Achieving this objective also involves setting up partnerships with structures in identified priority areas. These strategic alliances facilitate links with the field and the dissemination of best practices. In Africa, Foundation S is a partner of the Groupe Franco-Africain d'Oncologie Pédiatrique, a network of 24 pediatric oncology units in 18 African countries. In addition, Foundation S has just signed a partnership agreement with the Sant Joan de Déu hospital in Barcelona to deploy a virtual training platform for doctors and nurses in Latin America.

A key tool for success: the "Open Data" platform

With the collective at the heart of the Foundation S approach, in 2022 My Child Matters acquired a tool to encourage the dissemination of the expertise generated by the program since its inception: the My Child Matters "Open Data" platform.

"It's open. It's aimed at doctors, at any team in these low-resource countries," explains Dr Villadary. "It's designed to stimulate interaction and networking, so that we don't have to rethink projects from scratch every time. It helps identify common problems and solutions that can be duplicated."

Putting this regularly updated website online helps to multiply sharing between players, like what is happening between Pakistan and Indonesia. "In 2018, a project aimed to develop comprehensive treatment centers for childhood brain tumors in Pakistan. At the time, we started with just one center in Pakistan; today, there are 13," recounts Pr Bouffet. "There are still things to be done, but it's clear that this project serves as an example for other countries. Right now, we're trying to develop the same thing with Indonesia, which has roughly the same population density and the same needs."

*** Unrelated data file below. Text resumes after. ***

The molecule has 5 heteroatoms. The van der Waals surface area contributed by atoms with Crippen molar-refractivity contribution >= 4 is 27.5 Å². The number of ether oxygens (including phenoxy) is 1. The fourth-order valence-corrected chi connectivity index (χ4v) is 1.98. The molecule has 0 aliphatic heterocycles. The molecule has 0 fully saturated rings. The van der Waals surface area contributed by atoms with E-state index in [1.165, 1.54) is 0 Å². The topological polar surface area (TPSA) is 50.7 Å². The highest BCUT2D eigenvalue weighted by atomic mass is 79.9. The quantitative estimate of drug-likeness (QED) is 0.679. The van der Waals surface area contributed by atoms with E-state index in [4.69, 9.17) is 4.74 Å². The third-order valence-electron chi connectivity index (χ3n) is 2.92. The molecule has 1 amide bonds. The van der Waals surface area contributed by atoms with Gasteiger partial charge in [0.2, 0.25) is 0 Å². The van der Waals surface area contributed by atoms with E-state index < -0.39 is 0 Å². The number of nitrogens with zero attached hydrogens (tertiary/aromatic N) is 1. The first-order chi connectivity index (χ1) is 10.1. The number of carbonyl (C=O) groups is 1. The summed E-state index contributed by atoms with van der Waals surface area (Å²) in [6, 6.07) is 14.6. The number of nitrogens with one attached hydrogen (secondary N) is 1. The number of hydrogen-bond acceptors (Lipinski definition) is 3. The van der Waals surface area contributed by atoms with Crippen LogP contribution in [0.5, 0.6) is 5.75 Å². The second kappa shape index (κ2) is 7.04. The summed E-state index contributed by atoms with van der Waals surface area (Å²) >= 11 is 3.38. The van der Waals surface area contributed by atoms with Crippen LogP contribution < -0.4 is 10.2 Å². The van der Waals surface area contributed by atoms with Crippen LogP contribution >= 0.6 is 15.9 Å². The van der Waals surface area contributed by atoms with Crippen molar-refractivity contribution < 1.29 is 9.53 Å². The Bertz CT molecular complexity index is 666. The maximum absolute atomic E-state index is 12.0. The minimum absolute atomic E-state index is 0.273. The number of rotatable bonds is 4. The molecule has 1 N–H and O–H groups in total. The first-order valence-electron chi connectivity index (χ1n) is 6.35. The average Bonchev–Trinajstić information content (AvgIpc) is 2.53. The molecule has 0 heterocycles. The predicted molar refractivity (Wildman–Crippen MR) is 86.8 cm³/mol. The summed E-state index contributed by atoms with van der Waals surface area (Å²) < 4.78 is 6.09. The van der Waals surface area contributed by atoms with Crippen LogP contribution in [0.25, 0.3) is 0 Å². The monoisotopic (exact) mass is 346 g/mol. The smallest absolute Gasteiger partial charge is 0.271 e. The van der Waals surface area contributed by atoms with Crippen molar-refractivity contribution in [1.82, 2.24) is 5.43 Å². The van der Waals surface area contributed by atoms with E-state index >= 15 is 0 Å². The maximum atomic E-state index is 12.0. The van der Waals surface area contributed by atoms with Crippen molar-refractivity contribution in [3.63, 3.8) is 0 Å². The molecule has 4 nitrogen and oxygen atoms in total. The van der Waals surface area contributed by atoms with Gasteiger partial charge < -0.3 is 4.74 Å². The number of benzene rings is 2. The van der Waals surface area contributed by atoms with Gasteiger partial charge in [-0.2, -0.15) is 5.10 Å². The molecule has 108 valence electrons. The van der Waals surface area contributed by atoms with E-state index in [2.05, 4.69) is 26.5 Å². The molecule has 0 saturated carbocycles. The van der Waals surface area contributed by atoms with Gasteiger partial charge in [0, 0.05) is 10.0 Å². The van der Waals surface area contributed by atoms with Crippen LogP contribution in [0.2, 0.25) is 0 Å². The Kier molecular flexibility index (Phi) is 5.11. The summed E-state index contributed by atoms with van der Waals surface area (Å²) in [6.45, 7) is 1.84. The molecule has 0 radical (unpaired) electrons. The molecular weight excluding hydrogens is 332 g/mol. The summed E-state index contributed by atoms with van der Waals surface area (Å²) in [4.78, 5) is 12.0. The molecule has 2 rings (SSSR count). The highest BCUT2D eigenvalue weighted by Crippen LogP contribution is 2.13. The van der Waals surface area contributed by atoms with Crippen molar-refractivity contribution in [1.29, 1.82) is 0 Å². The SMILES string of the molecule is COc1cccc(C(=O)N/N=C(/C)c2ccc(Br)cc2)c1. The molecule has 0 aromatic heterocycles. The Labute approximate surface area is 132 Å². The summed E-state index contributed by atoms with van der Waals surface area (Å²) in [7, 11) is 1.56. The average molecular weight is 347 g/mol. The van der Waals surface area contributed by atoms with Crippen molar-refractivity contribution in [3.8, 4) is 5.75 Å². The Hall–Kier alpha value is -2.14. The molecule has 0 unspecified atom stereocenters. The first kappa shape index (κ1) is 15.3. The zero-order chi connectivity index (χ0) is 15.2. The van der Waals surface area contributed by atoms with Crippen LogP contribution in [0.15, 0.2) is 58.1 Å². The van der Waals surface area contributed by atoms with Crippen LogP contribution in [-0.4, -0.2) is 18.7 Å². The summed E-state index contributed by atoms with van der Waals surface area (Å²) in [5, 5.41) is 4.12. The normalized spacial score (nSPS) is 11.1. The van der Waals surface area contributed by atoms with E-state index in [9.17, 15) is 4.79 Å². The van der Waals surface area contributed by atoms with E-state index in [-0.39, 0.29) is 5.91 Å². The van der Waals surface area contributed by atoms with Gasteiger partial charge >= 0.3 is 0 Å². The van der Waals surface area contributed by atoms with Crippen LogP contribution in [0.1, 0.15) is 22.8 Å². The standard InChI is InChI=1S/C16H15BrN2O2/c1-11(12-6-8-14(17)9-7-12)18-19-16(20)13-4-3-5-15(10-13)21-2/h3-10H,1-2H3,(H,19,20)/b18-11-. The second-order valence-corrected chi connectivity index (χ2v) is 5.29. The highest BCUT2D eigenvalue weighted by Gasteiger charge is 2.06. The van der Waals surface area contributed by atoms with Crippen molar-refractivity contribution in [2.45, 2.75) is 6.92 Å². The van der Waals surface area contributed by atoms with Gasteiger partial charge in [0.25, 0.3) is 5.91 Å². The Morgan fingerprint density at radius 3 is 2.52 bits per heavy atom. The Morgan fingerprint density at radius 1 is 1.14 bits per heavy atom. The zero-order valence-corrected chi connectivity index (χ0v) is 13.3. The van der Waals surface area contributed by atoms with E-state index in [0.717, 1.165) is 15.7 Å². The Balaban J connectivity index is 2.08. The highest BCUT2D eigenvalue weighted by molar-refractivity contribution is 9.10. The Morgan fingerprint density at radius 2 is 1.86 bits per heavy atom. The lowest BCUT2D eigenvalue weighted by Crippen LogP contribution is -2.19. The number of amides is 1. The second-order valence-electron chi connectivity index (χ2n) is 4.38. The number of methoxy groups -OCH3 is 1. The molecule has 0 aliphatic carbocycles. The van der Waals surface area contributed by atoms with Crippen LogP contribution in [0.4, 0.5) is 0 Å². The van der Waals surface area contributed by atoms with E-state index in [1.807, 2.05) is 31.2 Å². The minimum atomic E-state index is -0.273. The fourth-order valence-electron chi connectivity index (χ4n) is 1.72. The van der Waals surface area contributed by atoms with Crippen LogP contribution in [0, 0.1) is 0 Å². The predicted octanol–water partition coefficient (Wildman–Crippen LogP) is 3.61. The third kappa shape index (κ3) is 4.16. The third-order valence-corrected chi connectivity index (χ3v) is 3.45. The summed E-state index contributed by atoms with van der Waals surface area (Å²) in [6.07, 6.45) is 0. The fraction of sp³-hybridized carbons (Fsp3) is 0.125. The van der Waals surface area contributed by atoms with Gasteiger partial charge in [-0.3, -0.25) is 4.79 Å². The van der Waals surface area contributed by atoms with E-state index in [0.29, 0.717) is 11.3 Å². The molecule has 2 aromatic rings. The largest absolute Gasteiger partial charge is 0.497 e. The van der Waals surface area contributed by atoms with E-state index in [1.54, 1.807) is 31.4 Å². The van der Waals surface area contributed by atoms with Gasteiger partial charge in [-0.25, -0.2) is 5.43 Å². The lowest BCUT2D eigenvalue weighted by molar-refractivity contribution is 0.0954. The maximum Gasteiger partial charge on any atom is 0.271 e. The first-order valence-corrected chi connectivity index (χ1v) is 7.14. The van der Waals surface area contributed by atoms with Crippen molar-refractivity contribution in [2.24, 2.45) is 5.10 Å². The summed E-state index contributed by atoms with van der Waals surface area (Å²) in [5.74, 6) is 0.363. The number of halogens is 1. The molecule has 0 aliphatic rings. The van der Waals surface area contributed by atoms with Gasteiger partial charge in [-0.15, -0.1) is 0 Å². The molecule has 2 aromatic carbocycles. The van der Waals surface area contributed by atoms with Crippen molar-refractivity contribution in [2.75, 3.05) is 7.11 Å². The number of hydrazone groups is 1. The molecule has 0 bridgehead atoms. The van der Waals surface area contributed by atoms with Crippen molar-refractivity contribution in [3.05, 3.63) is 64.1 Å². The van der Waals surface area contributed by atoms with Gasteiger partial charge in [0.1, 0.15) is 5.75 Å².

This "Open data" platform also enables us to reach out to other medical communities and make scientific publications on the projects more accessible. "The next step is to be able to put online a library of scientific publications generated by My Child Matters, giving them greater visibility and thus generating new projects," says Dr Villadary.

Over the past 15 years, the impact of My Child Matters has been undeniable, and is growing tenfold. "If this program didn't exist, there would be a big void," says Prof. Bouffet. "The place that My Child Matters has taken was empty in 2005. Now it's a place that can't be ignored.

"I think Foundation S, with its My Child Matters program, has understood that the number one prognostic factor for a child with cancer isn't their cancer, it's where they were born."

February 15: a worldwide day to fight childhood cancer

Every year, February 15 is the International Childhood Cancer Day. This year, the theme of the annual campaign is "Better Survival is achievable #ThroughTheirHands", to highlight the contribution of families and caregivers in the day-to-day fight.